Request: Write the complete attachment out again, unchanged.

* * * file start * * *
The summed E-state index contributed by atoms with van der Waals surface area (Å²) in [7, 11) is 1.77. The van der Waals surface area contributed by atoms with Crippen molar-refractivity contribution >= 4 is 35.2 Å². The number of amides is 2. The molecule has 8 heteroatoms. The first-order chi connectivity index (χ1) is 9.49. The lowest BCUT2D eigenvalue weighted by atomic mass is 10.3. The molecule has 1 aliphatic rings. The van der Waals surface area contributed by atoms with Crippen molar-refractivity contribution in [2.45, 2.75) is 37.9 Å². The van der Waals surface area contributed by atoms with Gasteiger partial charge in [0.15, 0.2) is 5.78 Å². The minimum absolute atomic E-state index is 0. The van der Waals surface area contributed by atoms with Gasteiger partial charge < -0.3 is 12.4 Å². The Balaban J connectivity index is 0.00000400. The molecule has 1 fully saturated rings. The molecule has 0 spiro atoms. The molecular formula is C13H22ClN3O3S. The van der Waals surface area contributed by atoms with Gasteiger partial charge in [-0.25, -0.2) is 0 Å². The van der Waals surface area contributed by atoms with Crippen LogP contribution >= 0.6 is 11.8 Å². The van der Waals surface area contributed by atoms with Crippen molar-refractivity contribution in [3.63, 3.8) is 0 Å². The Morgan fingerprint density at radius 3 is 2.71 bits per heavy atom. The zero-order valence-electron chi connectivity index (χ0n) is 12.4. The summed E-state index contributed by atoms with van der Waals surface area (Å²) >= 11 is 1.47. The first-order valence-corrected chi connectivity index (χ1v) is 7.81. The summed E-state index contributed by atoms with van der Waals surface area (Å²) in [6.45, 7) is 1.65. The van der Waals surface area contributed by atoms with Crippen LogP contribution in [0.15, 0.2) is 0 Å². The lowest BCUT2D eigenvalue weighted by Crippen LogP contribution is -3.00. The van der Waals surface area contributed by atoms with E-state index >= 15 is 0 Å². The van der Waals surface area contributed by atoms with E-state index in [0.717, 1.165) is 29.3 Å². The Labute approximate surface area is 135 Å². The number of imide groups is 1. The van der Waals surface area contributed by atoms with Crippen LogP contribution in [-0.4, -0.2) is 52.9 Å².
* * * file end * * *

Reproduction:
The summed E-state index contributed by atoms with van der Waals surface area (Å²) in [7, 11) is 1.77. The van der Waals surface area contributed by atoms with Crippen molar-refractivity contribution >= 4 is 35.2 Å². The number of amides is 2. The molecule has 8 heteroatoms. The first-order chi connectivity index (χ1) is 9.49. The lowest BCUT2D eigenvalue weighted by atomic mass is 10.3. The molecule has 1 aliphatic rings. The van der Waals surface area contributed by atoms with Crippen molar-refractivity contribution in [2.45, 2.75) is 37.9 Å². The van der Waals surface area contributed by atoms with Gasteiger partial charge in [0.15, 0.2) is 5.78 Å². The minimum absolute atomic E-state index is 0. The van der Waals surface area contributed by atoms with Gasteiger partial charge < -0.3 is 12.4 Å². The Balaban J connectivity index is 0.00000400. The molecule has 1 fully saturated rings. The molecule has 0 spiro atoms. The molecular formula is C13H22ClN3O3S. The van der Waals surface area contributed by atoms with Gasteiger partial charge in [-0.25, -0.2) is 0 Å². The van der Waals surface area contributed by atoms with Crippen LogP contribution >= 0.6 is 11.8 Å². The van der Waals surface area contributed by atoms with Crippen molar-refractivity contribution in [3.63, 3.8) is 0 Å². The Morgan fingerprint density at radius 3 is 2.71 bits per heavy atom. The zero-order valence-electron chi connectivity index (χ0n) is 12.4. The summed E-state index contributed by atoms with van der Waals surface area (Å²) >= 11 is 1.47. The first-order valence-corrected chi connectivity index (χ1v) is 7.81. The summed E-state index contributed by atoms with van der Waals surface area (Å²) in [6.45, 7) is 1.65. The van der Waals surface area contributed by atoms with Crippen LogP contribution in [0.15, 0.2) is 0 Å². The lowest BCUT2D eigenvalue weighted by Crippen LogP contribution is -3.00. The van der Waals surface area contributed by atoms with E-state index >= 15 is 0 Å². The van der Waals surface area contributed by atoms with E-state index in [0.717, 1.165) is 29.3 Å². The Labute approximate surface area is 135 Å². The number of imide groups is 1. The van der Waals surface area contributed by atoms with Crippen LogP contribution in [-0.4, -0.2) is 52.9 Å².